This Thanksgiving I have more reasons than I can count to be thankful. I try to live triumphantly every day, but this year has been filled with a tad more adventure and activity than I would’ve ordered in a given year. As November began, I warned that I would be celebrating my birthday all month and that is still my intention though my official 65th birthday has come and gone.

For the first 50 or so years I took for granted that I’d have my birthday—then my high school classmates and younger folks started dying and I realized that I should cherish each day—if I got the chance to experience it. This year I’ve been hospitalized three times and after four days last week reading the signs on the ceiling at St. Frances Hospital, I rejoiced to see another birthday.

In the midst of chaos, loss, and confusion, as we are surrounded by fears and uncertainty about where and what is safe, let’s remember to be thankful in spite of—not because of. My favorite part of the CBS Evening News on Fridays is the segment Steve Hartmann does on the road. Last week he talked to a man who said he was thankful for 63 amazing Thanksgiving Days so why in the world would he complain about one that may not be as good? That was a *”drop the mic” moment if I’ve ever seen one.

This year on the top of my Thankful list again is family and friends. When I was growing up my mother often said she’d rather have friends than great riches—I know now she meant if you have friends, you have great riches a plenty. I have called on my family and friends to pray for all kinds of concerns and they keep being there through thick and thin.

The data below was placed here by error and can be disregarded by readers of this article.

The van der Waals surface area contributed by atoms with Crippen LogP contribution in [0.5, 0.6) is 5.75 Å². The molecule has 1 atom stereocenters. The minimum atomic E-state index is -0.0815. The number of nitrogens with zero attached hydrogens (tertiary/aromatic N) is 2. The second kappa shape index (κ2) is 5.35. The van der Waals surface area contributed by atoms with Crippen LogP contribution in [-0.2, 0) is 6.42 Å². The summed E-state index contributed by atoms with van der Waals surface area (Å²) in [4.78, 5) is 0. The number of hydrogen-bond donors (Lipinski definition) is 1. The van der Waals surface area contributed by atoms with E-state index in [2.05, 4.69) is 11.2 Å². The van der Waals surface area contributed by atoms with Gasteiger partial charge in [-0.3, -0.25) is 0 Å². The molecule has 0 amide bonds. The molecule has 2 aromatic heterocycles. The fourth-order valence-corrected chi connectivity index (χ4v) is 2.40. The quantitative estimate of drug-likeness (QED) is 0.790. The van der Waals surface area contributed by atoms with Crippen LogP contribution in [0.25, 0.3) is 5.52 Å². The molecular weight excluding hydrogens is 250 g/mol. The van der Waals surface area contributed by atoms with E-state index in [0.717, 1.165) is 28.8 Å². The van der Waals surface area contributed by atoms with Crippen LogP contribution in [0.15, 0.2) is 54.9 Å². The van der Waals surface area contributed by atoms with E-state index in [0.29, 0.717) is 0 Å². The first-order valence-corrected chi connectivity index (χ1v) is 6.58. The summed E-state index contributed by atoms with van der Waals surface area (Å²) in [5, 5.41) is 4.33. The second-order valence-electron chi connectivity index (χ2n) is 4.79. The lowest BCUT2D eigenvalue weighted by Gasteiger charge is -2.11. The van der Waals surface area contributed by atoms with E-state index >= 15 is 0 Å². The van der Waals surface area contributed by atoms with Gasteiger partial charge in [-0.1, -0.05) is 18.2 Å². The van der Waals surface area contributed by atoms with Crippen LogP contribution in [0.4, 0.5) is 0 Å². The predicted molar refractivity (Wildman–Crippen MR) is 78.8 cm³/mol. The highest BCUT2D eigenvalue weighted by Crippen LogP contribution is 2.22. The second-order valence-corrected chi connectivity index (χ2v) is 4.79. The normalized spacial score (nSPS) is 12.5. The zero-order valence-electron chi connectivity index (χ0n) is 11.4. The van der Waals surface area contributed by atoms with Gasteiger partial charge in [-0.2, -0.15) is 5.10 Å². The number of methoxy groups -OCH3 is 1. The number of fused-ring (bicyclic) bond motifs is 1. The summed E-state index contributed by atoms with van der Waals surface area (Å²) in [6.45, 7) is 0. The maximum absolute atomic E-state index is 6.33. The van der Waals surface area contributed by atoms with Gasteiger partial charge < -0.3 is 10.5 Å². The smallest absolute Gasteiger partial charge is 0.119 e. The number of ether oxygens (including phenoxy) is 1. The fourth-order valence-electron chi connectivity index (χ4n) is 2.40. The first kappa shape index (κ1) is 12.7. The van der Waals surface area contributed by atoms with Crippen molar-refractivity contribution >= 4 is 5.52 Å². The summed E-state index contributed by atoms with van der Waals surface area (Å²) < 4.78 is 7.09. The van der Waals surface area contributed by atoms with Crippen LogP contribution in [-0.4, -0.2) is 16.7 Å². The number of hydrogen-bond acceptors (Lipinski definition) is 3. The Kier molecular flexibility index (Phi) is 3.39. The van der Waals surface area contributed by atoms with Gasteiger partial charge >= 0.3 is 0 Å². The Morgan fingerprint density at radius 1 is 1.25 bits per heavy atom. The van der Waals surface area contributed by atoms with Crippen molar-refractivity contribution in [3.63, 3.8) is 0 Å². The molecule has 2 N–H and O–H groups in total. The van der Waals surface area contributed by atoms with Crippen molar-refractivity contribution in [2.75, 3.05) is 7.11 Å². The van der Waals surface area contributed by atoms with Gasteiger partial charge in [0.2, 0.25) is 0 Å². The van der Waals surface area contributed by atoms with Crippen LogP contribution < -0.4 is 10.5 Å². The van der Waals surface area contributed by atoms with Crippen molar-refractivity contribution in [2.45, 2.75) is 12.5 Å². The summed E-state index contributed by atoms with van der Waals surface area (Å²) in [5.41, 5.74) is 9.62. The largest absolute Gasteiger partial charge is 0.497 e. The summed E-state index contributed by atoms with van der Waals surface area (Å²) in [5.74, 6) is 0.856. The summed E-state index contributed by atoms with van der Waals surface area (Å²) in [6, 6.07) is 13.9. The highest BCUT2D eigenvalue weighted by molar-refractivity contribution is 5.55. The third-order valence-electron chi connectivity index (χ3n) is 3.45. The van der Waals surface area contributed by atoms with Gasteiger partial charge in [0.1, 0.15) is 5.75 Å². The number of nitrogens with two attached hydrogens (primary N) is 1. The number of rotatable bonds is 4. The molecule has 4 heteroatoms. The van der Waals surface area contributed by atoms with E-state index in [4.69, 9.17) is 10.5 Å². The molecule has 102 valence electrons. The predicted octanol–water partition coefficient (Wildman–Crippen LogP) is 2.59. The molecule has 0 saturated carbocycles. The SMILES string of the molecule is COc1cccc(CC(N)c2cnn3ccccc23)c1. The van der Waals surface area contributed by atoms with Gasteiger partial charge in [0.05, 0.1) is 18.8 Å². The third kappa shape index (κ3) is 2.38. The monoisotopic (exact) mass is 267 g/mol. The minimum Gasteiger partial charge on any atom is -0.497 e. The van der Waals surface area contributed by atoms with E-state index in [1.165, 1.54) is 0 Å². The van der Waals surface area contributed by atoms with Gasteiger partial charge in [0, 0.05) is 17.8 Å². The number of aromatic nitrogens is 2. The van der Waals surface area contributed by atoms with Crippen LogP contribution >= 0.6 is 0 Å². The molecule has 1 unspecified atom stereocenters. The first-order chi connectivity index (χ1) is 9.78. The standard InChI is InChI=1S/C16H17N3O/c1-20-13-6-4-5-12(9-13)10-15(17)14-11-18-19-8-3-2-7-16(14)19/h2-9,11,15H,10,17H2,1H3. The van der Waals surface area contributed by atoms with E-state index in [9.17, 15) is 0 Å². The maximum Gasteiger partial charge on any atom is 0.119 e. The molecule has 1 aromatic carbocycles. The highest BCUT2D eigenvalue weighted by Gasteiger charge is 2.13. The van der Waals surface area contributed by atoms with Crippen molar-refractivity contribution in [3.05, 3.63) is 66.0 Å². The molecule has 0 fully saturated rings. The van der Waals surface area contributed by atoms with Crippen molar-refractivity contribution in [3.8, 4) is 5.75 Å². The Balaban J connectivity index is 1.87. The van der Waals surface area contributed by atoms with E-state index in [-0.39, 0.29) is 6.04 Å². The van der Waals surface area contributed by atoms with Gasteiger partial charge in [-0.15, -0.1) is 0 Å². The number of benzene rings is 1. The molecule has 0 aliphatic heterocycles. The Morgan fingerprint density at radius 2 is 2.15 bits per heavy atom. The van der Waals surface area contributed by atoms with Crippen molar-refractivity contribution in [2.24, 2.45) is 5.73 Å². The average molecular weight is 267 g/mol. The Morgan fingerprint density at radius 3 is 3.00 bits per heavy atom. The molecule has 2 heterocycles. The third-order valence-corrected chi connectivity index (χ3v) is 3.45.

Whether it’s a phone call answering questions I haven’t asked, food being delivered, or someone who remembers I like sugar wafers, I am so blessed. As COVID-19 continues to rip our families and networks apart, it is critical to let your loved ones know how much they mean.

For every story about long food lines and families being evicted, there is one about the valiant effort being made by doctors, nurses, technicians, and funeral directors who are working themselves past exhaustion to serve. Much of the gruesome work that must be done is taking a severe emotional toll on these workers and their families. Let us pray for one another and be more sensitive to our neighbors and friends—wherever they may be.

I am especially thankful that every day we learn more about being and keeping ourselves and our families safe and well. Many of the measures that must be taken are unpopular and some may even be uncomfortable, but we can do this. We’ve faced tough times before and we will again.

Even if your glasses fog up when you wear your mask, please try to protect yourself and others by wearing one. Support small businesses as much as possible but stay home if you can and social distance if you can’t. Together we can be thankful for our amazing world and do our part to make it better.

Oh, by the way: I am thankful for everyone who spent weeks making sure each Election 2020 vote was counted. Some of this work was electronic but much of it looked pretty monotonous but they gave it 110 percent. I am grateful.

*”Drop the microphone,” according to www.wikipedia.com, is the gesture of intentionally dropping one’s microphone at the end of a performance or speech to signal triumph.

What are you thankful for every day? I am all ears at #drbondhopson on Twitter and Facebook.

Looking for inspiration, empowerment, uplift, straight talk, an encouraging word to brighten your day? You’ve arrived! Meet Dr. Cynthia Ann Bond Hopson, best-selling author, educator, inspirational speaker, sistergirl–she’s all that and more. Now listen to her new podcast, “Three Stores, Two Cotton Gins, One Remarkable Life: The Journey from There To Here,” and meet her favorite family and friends as they share laughter and heartwarming life lessons. Look for it on this page or wherever you get your favorite podcasts.

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